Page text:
2.10. Infection of rat corneas with Acanthamoeba Corneas of outbred Sprague-Dawley rats bred within the institution were inoculated with 104 trophozoites of A. castellanii AC112 and 106 viable Corynebacterium xerosis as previously described (Badenoch et al., 1990). Rats were inspected daily at the operating microscope and euthanased by overdose of inhalation anaesthetic halothane once keratitis was clinically evident. Eyes were fixed in paraformaldehyde-lysine-periodate (PLP), frozen and sections cut at 8 mm on a cryostat as described elsewhere (Smith et al., 1999). 2.11. Immunohistochemistry Sections of rat cornea were incubated for 10 min at room temperature with 10% v/v normal swine serum (Commonwealth Serum Laboratories, Melbourne, Australia) in PBS, followed by the primary antibody for 18 h. Sections were washed with 0.2% w/v gelatin in PBS, incubated for 30 min with biotinylated goat anti-mouse Ig (DAKO-Cytomation) diluted 1 in 500 in PBS containing 1% v/v normal rat serum, washed, and then incubated for 30 min with horseradish peroxidase-conjugated streptavidin (DAKO-Cytomation) diluted 1 in 1000 in PBS. Sections were washed, developed for 5 min in 9 mM Tris–HCl buffer (pH 7.6) containing 40 mM sodium azide, 20 mM 3,3 0 -diaminobenzidine tetrahydrochloride, 9 mM imidazole and 0.07% v/v hydrogen peroxide (Sigma Chemical Company), and counter-stained with haematoxylin. Where scFvs were used as the primary antibody, another step was included. Sections were incubated for 30 min with mouse monoclonal anti-poly histidine antibody (clone His-1; Sigma) and washed, prior to incubation with the biotinylated secondary antibody. Acanthamoeba cells (2!104) were air dried on slides and fixed with PLP, 100% acetone, 100% methanol, 95% ethanol, buffered formalin, or 4% paraformaldehyde for 10 min at room temperature. The slides were then stained with monoclonal antibodies or scFvs as described above. Four sections of human cornea from a patient who had suffered Acanthamoeba keratitis, diagnosed by culture and histology, were available from an archival tissue block. The cornea had been removed at the time of therapeutic penetrating keratoplasty and had been fixed in buffered formalin and paraffin-embedded. Immunohistochemistry was performed essentially as above, but with normal human serum replacing the rat serum in the diluent. An archival section stained with Giemsa was also available. 2.12. GenBank accession numbers GenBank accession numbers for sequences of the variable heavy and light chain domains of five new monoclonal antibodies (AMEC2 and 3, MTAC1, 2 and 5) and three new scFvs are as follows: AMEC2 VH: AY661780, VL: AY661785; AMEC3 VH: AY661781,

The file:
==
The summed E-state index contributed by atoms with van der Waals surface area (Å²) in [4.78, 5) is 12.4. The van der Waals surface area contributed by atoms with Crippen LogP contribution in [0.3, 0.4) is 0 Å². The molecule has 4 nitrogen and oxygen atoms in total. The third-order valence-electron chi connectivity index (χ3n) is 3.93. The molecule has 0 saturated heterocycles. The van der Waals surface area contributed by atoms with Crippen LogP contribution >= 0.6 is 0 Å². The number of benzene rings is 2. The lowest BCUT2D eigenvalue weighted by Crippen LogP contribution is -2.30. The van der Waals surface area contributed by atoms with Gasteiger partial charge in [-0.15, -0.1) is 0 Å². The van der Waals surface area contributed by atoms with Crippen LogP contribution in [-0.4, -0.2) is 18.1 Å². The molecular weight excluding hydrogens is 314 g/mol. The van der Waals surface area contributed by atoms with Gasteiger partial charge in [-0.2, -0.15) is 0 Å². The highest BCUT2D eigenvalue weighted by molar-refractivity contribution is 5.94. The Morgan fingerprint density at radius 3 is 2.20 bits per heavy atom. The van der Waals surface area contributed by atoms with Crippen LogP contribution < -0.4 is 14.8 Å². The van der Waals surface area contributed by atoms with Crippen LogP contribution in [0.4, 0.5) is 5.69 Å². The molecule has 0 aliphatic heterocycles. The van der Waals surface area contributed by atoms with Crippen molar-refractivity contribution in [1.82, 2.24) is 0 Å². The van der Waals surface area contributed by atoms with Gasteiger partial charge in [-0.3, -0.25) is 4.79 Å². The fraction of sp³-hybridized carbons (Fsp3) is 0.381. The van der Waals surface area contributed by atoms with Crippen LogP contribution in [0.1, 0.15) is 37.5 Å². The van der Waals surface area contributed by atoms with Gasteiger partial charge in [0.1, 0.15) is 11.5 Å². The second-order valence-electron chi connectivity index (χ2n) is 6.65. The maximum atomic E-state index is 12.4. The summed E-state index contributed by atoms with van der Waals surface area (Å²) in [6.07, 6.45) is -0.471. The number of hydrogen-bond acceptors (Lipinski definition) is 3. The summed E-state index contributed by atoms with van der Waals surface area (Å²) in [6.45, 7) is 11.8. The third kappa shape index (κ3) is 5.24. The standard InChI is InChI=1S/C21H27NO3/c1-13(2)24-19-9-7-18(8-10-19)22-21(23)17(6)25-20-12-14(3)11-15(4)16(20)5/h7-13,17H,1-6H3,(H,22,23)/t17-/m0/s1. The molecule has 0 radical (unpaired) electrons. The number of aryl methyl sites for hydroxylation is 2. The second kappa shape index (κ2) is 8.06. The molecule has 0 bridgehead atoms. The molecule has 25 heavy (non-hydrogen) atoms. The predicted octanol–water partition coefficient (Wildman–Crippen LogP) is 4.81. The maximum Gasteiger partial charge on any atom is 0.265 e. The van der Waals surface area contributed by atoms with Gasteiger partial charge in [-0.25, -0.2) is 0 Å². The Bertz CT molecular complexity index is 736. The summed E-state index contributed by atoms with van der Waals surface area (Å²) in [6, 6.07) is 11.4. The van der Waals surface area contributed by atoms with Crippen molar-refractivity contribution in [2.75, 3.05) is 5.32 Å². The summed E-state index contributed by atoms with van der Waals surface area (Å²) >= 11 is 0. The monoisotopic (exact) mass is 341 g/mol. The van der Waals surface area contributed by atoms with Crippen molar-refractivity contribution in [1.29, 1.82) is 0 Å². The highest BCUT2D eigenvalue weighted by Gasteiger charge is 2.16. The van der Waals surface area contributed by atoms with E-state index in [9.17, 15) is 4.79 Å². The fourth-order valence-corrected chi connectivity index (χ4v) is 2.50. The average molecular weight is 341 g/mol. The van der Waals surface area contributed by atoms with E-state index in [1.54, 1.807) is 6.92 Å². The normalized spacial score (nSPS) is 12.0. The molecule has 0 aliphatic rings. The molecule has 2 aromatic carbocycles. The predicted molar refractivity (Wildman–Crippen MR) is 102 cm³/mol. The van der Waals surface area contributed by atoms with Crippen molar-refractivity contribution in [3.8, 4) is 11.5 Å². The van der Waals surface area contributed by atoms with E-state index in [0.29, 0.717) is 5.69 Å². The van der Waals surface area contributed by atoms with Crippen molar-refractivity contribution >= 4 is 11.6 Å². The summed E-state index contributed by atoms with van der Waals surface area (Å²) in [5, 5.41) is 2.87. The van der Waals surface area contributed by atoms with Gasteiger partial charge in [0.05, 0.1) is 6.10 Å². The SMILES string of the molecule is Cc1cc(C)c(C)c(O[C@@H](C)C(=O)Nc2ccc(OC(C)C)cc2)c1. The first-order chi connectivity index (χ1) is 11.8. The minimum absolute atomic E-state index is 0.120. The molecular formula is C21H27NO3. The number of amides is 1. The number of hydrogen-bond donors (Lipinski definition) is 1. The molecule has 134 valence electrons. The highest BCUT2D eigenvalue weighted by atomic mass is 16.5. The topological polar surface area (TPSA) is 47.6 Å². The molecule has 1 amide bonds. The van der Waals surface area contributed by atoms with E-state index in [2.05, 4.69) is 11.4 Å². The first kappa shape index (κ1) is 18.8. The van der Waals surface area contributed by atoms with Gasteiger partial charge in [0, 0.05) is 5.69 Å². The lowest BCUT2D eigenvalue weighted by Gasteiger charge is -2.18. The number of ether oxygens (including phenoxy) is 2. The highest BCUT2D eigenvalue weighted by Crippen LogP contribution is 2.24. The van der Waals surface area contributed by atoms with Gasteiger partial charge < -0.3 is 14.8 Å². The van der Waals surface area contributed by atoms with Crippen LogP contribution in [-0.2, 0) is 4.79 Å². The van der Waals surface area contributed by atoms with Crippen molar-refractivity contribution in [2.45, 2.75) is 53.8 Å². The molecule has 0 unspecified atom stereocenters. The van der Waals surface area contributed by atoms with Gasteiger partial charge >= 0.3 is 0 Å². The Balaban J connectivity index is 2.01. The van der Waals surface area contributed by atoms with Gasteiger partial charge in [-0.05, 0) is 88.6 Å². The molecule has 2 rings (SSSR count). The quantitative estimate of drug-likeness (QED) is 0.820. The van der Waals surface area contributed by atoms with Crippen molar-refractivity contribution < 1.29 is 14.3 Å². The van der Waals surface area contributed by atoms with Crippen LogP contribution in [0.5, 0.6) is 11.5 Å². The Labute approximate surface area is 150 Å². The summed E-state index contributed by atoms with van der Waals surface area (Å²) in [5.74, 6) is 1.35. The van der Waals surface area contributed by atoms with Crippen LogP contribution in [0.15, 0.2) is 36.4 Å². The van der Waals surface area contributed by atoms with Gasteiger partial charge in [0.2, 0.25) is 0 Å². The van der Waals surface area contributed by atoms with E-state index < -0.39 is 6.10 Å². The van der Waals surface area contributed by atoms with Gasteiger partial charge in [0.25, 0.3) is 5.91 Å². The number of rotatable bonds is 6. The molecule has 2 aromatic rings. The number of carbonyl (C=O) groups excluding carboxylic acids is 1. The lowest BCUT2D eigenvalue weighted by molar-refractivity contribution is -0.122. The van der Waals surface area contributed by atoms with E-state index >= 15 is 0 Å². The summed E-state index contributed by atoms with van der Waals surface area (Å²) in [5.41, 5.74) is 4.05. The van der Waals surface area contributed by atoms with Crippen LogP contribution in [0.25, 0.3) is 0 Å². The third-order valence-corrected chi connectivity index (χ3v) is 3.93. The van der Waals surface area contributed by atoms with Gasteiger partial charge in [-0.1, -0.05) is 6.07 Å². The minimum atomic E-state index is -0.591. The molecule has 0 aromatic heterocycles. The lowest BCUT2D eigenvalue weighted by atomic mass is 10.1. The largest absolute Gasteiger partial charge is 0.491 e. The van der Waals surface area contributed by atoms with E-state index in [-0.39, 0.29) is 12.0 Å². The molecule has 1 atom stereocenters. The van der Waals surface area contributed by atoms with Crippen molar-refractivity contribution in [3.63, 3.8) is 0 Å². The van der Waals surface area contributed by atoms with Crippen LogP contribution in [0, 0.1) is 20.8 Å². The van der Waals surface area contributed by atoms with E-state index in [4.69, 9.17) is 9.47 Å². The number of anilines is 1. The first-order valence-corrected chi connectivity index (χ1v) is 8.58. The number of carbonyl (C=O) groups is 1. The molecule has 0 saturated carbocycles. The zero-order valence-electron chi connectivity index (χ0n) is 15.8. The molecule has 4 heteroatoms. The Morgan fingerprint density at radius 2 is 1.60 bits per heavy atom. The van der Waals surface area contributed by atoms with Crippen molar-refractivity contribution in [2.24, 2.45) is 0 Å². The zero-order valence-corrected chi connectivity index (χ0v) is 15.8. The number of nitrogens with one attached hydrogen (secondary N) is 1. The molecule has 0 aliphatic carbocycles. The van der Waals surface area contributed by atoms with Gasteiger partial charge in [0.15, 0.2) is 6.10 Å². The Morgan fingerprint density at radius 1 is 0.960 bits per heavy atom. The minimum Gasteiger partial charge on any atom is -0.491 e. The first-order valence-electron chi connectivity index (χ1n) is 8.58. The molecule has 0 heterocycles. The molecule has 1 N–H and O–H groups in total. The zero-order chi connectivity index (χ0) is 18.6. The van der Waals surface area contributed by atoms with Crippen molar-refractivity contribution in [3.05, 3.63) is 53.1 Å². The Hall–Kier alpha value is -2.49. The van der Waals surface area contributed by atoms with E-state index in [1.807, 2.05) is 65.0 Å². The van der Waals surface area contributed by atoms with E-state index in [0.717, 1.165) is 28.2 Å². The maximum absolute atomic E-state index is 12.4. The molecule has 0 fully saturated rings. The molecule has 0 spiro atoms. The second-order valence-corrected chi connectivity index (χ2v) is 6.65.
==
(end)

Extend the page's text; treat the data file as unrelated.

M.L. Turner et al. / International Journal for Parasitology 35 (2005) 981–990

VL: AY661786; MTAC1 VH: AY661782, VL: AY661787; MTAC2 VH: AY661783, VL: AY661788; MTAC5 VH: AY661784, VL: AY661789; scFvAMEC1: AY661777; scFvMTAC3: AY661778; scFvMTAC4: AY661779.